Sunday, July 5, 2015

The Gender Role Cult Problem: How Identifying with One Particular Team Blinds Our Objectivity

"Hey Jason, why do you seem to have a disdain for feminism and all the male responses (men's rights activists, the "manosphere", The Red Pill, etc.), yet use their concepts on a regular basis?"

I've received this question a few times over the last few months, and it deserves a little explanation. I really like and can identify with a lot of the goals and ideas of both "sides" of these gender advocates, but the actual movements themselves are wayyyyy too cultish for my liking. 

Specifically, the proponents of these ideologies increasingly use the in-group/ out-group bias when considering their particular group. They start framing anything and everything as "us versus them." That leads to a tendency to stereotype "them", which is made worse by the confirmation bias

We don't know nearly as much about gender roles, relationships, and sexuality as we believe we know, so it makes sense (to me anyway) to remain as impartial as possible. The moment we identify ourselves as a member of a particular ideology, we begin losing the skepticism necessary to really investigate anything. 

For me personally, this gets annoying when discussing these issues. People that identify themselves as a feminist or as a men's rights activist have no ability to see the flaws in their own stance because their self-worth is tied to the emotional outcome of the debate. They consider themselves as part of a team and they do not want their team to lose. 

This became apparent when I recently posted about the flawed logic liberals use when considering gender. I was hoping to have an actual conversation that would discuss what I saw as hypocrisy of vilifying masculinity as a social construct while supporting transgender folks as victims of biology. As a pretty liberal person, I was curious how others logically overcame that cognitive dissonance. Instead of actually discussing the issue, it turned into a nit-picking of semantics or outright changing the subject.

When you don't play for a particular team, you don't give a fuck who wins or even if there is a winner. Instead, you can focus on what really matters - getting closer to an objective "truth" and seeing the world as it really is, not how you wish it were. 

I got a healthy dose of this phenomenon when I was actively promoting barefoot running. Scientifically, we didn't know a lot about running gait. We had some hypotheses related to the superiority of being barefoot, but simple experimentation with minimalist shoes *should* have led us to conclude our hypotheses were incorrect. The people that strongly identified themselves as "barefoot runners", however, completely ignored the obvious and continued to cling to their beliefs. Their complete inability to see what was obviously solid empirical evidence that refuted their beliefs ultimately led me to back away. They knew what they knew and could not be convinced otherwise.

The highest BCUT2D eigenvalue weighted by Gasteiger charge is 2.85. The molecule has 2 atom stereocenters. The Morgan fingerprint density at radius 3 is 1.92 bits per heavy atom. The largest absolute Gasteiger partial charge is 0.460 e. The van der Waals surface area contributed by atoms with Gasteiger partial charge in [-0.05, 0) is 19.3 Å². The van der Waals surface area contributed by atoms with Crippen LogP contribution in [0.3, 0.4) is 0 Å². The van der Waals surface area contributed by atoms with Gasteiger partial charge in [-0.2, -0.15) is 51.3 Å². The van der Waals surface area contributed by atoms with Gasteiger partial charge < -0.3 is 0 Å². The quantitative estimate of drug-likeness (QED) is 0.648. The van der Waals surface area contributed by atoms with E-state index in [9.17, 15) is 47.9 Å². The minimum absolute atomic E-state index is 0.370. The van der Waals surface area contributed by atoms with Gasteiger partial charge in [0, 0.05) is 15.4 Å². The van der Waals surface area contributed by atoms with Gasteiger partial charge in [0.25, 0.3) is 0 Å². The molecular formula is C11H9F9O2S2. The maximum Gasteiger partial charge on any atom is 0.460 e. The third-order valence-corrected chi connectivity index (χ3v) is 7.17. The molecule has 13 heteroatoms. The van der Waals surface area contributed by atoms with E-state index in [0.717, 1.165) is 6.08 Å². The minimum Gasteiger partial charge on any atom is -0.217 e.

I experienced the same issue with men. It's clear the alpha/beta concept plays an important role in female attraction. Beta males simply do not arouse women. Even most women tell men this. Still, the vast majority of modern men continue to believe women are aroused by sensitive, vulnerable, weak men. 

While rejecting the label and refusing to identify with one particular group does provide a degree of insulation, it's not infallible. I still fall for all kinds of cognitive biases. The difference? I expect all my thoughts and ideas are wrong and look for information that confirms my wrongness. It's a pretty simple mental game that turns the conformation bias on its head. This is also the reason I apparently change directions so often. I may promote one idea, then promote a radically different idea for what seems like no apparent reason. People have a hard time understanding that I don't tie myself down with one particular ideology. Ever. 

So what can you do?

I like this activity. Get a piece of paper. Make a list of every "group" you consider yourself to be a part of. Think globally. For me, it does something like this:

  • Male
  • Resident of USA, California, and San Diego
  • Teacher
  • Liberal
  • Libertarian
  • Father
  • Stay-at-home dad
  • Sort-of Marxist
  • Mixed martial artist
  • Husband
  • Left-handed person
  • Caucasian
  • Trail runner
  • Jiu jitsu player
  • Writer
  • Detroit Tigers fan
  • French Canadian
  • Fitness enthusiast
  • Norwegian
  • Dude with a beard
  • Entrepreneur
  • Guns rights supporter
  • Pro life supporter
...and so on. Once you make the list, think about each item. How does this affect your world view? Specifically, how does this cause you to fall for the in-group/ out-group and confirmation bias? Does membership in this particular group limit your ability to rationally consider new ideas, or are you emotionally-invested in the outcomes related to that particular group? Think about an issue related to that group. Can you compose an effective argument against your opinions? If you can't, you're too attached to that group and it blinds you to reality.

The difficult part of this exercise is this tendency to align ourselves and filter information is hard-wired into all humans. It occurs automatically in every situation. Even when we're aware of the concept, we still fall for it. That requires us to make these thought games a habit. If you're interested in trying to learn how the world really works, this is an invaluable skill that' well worth the effort.

I don't despise feminism and the male variants; I just understand the danger of identifying too closely with them. They have good ideas and should be used as resources, not as lifestyle identities. The concept of gender roles influence pretty much every aspect of our behavior. As such, understanding how they work is more important than joining a team and helping them "win."


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